In the late 1930s, Benton caused controversy with his paintings of nude women. Persephone (1938-39) is a modern Midwestern play on the classic Greek myth. The elderly Hades waits to kidnap the young goddess as she lies naked by a stream. Putting aside the explicit content, viewers can see the painting is beautiful. The plants are remarkably detailed, and the woman’s skin looks almost lifelike. The huge work, roughly six feet by four and a half feet, towers over the visitor. The museum displays the miniature Persephone (study) to the right of the finished product. Benton used sketches, smaller paintings, live models, and sculpted figures to plan his pieces. This meticulous work was especially helpful for his murals. Benton achieved his masterpieces through careful design, creating a more polished finish than many modernist artists could achieve.

Based on a scene from a visit to Louisiana, Crapshooters (c. 1928) depicts a boat crew playing a dice game during their time onshore. This painting shows Benton’s personal style. Long, flowing lines make up the men’s bodies and exaggerate the hands, feet, and faces. The figures almost look three-dimensional. Benton applied these elements to both white and Black subjects. Because he was trying to create a national style with instantly recognizable “characters,” Benton had a “reliance on, and hence perpetuation of, popular racial, ethnic, and sexual stereotypes.”[1] He was not making fun of his subjects. Benton hated Southern racism. However, he was friends with extremely racist people and did not listen to the Black people who told him his work was insulting. Benton often stated his objectifying and derogatory opinions of everyone from women to gay people. Even if he was not violently bigoted, these biases often came out in his paintings.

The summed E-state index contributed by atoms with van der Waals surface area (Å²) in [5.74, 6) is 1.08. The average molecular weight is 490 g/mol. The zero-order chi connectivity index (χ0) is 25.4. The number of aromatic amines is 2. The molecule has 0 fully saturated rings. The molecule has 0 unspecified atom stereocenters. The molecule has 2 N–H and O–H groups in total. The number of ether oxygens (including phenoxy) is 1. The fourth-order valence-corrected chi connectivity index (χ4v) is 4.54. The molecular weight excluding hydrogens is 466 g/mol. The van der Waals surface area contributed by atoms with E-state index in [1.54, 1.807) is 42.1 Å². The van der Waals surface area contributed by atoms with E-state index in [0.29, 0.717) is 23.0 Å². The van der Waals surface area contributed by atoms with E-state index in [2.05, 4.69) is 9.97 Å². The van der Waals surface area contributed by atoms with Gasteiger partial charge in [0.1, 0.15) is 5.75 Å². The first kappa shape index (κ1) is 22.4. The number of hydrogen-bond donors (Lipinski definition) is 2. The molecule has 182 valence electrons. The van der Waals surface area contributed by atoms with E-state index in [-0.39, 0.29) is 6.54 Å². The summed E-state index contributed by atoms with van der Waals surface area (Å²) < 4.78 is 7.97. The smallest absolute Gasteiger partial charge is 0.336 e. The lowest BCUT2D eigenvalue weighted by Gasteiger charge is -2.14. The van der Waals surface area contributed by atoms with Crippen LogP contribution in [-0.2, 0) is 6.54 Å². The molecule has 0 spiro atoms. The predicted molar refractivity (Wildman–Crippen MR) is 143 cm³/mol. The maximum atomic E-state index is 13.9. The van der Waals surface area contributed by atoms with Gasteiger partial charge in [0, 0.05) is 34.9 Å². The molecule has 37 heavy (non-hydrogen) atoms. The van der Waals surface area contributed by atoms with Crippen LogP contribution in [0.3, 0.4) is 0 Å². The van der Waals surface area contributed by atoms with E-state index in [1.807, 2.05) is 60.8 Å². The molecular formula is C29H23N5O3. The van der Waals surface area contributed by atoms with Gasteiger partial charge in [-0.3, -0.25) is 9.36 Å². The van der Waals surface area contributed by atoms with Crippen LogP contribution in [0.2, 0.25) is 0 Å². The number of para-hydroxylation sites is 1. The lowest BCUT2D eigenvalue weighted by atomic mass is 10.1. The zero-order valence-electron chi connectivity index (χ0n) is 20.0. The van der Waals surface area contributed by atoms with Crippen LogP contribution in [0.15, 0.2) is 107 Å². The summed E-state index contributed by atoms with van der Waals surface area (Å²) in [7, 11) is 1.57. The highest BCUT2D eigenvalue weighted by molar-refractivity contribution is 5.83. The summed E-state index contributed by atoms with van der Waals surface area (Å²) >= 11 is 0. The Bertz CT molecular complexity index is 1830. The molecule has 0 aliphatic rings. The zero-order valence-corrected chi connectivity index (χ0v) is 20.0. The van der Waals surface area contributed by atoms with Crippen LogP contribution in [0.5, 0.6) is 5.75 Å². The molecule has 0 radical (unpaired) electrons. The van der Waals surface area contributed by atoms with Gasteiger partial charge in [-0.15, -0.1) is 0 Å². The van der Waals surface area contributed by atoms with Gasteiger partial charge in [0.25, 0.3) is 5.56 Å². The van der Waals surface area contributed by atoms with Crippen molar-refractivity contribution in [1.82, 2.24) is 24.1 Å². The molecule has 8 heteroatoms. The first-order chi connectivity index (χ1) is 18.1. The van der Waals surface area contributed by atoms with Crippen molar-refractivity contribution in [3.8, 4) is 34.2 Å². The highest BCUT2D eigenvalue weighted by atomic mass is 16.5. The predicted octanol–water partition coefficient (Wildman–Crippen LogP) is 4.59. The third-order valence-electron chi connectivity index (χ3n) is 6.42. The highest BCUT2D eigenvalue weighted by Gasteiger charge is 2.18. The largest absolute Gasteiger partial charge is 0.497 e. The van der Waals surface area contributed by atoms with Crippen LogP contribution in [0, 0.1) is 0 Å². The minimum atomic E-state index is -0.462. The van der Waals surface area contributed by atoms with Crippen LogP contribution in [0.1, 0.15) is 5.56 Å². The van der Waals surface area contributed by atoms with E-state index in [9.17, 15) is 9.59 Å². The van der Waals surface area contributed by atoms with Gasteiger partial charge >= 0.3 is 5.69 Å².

Benton’s paintings on display at the Nelson-Atkins demonstrate his skills and stylistic tendencies. Nothing in his works was accidental or out of place. He was a capable artist who took his craft seriously. However, his legacy of racial insensitivity and caricature means that the museum cannot expect the paintings to speak for themselves. Anyone studying Benton must consider every intention behind his work, conscious or not. 

  1. Crapshooters.

Adams, Henry. Thomas Hart Benton: An American Original. New York. Alfred A. Knopf, 1989.

The Benton Farm, The Nelson-Atkins Museum of Art. Accessed May 10th 2022.

Crapshooters, The Nelson-Atkins Museum of Art. Accessed May 10th 2022.

Persephone, The Nelson-Atkins Museum of Art. Accessed May 10th 2022.

Persephone (study), The Nelson-Atkins Museum of Art. Accessed May 10th 2022.

Wolff, Justin. Thomas Hart Benton: A Life. New York. Farrar, Straus and Giroux, 2012.

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Emily Van Cleave

Emily Van Cleave

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Emily Van Cleave

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Emily Van Cleave